1] I worked in the Oil/Gas industry for near 40 years in a number of positions and rarely does the industry look for things to do

over the Christmas season unless absolutely necessary. A Permit issued December 29 seems quite out of character for the industry. 

2] The retention tanks were filled and are now frozen suggesting this was either a cancellation of the frac or the water is not required

for some time. Relying on nature to thaw the tanks means the water may not be useable till mid-May some 4.5 months later. A diversion

in May, with the history of water flows in Prairie Creek revealing much higher flows would have resulted in much lower risks to the aquatic life.

3] This is the first time where a frac water diversion permit was issued for a stream as small as Prairie Creek in the Rocky Mountain House

area. Prairie Creek, by issuance and diversion is no longer a virgin. Does this mean that AER and Sustainable Resources are going to allow

more medium sized foothills streams to be deflowered? Typically, Frac Diversions are allowed only from larger rivers like the Clearwater,

North Saskatchewan, or the lower Ram River. As Shale Gas deposits tend to be in the same areas of streams the size of Prairie Creek, is

this an attempt to shift Frac Water Diversions to small and medium streams.

4] It is extremely curious that about 2 kilometers west of the Prairie Creek Diversion was another active frac who were pumping water

40 kilometers from the Ram River. Why?

5] Prairie Creek was identified as a 5/6 Classified Stream. I could not find anyone in either the Sustainable Resources or AER who could

detail the criteria for classification. The email from Rieanne Graham of the AER says at the point of Diversion on Prairie Creek is a 5/6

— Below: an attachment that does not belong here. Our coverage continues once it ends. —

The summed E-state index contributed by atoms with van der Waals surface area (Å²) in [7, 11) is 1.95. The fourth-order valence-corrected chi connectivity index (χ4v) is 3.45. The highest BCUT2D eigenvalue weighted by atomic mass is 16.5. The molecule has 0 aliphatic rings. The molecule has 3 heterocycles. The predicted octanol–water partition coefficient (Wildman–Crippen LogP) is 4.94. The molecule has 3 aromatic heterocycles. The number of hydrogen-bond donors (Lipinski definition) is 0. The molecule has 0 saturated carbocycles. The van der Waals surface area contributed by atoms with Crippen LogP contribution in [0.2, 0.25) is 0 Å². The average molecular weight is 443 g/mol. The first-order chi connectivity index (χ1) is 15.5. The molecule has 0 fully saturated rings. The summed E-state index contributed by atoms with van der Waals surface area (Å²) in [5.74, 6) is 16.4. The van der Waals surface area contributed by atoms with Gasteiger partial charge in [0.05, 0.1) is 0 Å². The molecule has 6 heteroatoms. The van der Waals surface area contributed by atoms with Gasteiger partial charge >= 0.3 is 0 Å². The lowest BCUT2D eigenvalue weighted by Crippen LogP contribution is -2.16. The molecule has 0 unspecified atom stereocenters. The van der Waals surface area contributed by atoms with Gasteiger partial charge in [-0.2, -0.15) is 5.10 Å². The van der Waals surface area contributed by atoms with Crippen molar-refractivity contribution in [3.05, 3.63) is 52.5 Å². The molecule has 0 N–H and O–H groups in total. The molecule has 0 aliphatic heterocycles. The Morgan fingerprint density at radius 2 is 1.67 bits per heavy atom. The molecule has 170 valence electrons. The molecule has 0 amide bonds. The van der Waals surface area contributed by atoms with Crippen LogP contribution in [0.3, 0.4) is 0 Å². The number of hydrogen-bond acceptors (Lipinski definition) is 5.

however, SWAD says each tributary adds 1 meaning WHAT?

In conclusion, as demonstrated by the issuance of the Diversion Permit, SWAD is incapable of protecting the fisheries resources

utilizing the Desktop Monitoring Process.  Further, the change from larger rivers to smaller streams is very concerning as they are unde

r increasing pressure of low water and high temperatures. As a result, the only conclusion that can be drawn, discontinue the issuing of

any Frac Water Diversion for small and mid sized streams in Alberta until SWAD can be reviewed and modified to protect streams from fish kills.

A personal aside: : After moving to Rocky Mountain House in 1970, this river reach
2 kilometres downstream of the diversion was the first habitat project I ever
organized in 1972. We planted willow bundles along the stream edge to preserve
the banks. It was then, and has continued to be, a popular and cherished brown trout fishery, attracting anglers from across the province. 

Fishing was banned from the same section to protect the spawning trout.


Then along comes Frac Water Diversion!




Don Andersen

donandersen@bamboorods.ca  403-844-3924


CC: Savage, Sonya, Honourable
Minister of Energy, Deputy House Leader
Office of the Minister